Can You See Autism in Baby Pictures? One Young Woman Analyzes Photos of Herself

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If you are on the autism spectrum, especially if you received your diagnosis at a later age than average, you’ve probably wondered at least a few times whether your disorder was visible long before you were diagnosed. You may have questions about why no one ever realized you had ASD and whether or not the way you acted when you were a baby or a small child was similar or different from the way you acted at diagnosis or the way you act now.

Anja Melissa was diagnosed with Asperger’s when she was 16 years old, and she found herself asking some of those same questions about whether or not her Asperger’s was visibly present when she was a small child. Now she’s turning to her baby photos to find out.

Photo: YouTube/Anja Melissa

Photo: YouTube/Anja Melissa

What Anja discovers is that she often looks worried or wary in photos where no one else is worried, or disinterested when everyone else is looking at the same thing. She often stares blankly with a sort of “glazed” look, or, conversely, she stares very intensely at objects that don’t catch anyone else’s interest. Her photos demonstrate a distaste for being picked up or held as well as a lack of interest in interacting with others.

Photo: YouTube/Anja Melissa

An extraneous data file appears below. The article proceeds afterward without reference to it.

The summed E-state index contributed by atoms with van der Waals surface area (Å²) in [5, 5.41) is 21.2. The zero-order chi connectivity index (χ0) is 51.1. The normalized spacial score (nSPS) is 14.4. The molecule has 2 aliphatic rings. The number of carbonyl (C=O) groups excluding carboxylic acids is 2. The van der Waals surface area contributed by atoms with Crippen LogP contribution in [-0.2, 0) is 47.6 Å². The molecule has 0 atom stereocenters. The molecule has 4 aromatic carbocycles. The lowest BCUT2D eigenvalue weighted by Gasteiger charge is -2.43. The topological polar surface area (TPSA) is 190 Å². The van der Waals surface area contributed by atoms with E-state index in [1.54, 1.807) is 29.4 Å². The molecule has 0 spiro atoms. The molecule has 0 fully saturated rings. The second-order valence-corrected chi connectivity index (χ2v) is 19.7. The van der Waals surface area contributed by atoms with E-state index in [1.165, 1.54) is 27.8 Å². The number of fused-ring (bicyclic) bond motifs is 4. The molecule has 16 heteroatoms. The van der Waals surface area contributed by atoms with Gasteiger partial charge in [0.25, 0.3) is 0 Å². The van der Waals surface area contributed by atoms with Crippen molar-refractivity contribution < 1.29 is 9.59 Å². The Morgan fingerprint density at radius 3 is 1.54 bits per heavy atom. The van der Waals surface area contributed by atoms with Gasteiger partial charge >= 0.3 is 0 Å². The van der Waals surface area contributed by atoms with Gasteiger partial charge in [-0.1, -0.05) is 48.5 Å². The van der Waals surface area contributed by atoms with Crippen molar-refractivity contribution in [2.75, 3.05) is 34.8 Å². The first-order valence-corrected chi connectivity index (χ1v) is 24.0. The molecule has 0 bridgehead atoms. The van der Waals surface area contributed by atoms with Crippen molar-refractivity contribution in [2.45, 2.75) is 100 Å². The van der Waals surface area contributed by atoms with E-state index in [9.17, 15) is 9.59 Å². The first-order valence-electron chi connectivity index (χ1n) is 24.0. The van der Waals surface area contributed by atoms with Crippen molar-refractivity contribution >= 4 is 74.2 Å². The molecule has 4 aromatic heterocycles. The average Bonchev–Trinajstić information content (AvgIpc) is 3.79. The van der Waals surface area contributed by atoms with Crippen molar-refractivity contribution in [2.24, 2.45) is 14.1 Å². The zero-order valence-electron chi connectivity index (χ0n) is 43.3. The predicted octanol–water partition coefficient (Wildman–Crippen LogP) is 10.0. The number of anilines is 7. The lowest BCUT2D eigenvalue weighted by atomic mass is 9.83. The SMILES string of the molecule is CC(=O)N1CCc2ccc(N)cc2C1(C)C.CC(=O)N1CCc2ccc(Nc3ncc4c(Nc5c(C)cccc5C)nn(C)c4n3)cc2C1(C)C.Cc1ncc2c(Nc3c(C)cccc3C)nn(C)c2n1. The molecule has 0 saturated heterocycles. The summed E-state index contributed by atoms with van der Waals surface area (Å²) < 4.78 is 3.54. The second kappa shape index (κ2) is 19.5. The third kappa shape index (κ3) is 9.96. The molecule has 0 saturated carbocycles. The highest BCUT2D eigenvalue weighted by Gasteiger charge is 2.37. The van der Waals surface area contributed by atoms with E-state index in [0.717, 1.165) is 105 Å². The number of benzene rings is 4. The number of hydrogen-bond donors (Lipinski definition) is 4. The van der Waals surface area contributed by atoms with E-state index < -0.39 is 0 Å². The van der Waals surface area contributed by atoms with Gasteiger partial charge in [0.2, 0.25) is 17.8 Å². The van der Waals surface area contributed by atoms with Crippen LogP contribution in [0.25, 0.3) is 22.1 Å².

Photo: YouTube/Anja Melissa

In most of her pictures, Anja says she looks less happy and more puppet-like and “blank” than the people around her—with a few exceptions, most notably when there’s an animal around. She also notes that she tended to copy her sister’s actions and attitudes in many photos rather than using her own genuine expressions.

Photo: YouTube/Anja Melissa

Photo: YouTube/Anja Melissa

“I don’t know if you could really use this as a pre-determination thing,” says Anja. “I feel like it’s more, ‘Oh, it makes sense now that I have the diagnosis,’ instead of being like, ‘Oh, that shows that she’s autistic.'”

Photo: YouTube/Anja Melissa

Photo: YouTube/Anja Melissa

As Anja mentions, you probably can’t diagnose autism from baby photos—nor should you try. But it might be fun to take a peek back at some old favorite photos and gain more insight into yourself or someone else you know after a diagnosis has been made.

Photo: YouTube/Anja Melissa

Photo: YouTube/Anja Melissa

Check out more of Anja’s photos and her analysis of them in the video below. And if you take a look at your baby photos and learn anything from them, please share with us in the comments!

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Click “next” to hear from a young model with Asperger’s whose diagnosis was a relief and a source of comfort.

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Elizabeth Nelson is a wordsmith, an alumna of Aquinas College in Grand Rapids, a four-leaf-clover finder, and a grammar connoisseur. She has lived in west Michigan since age four but loves to travel to new (and old) places. In her free time, she. . . wait, what’s free time?
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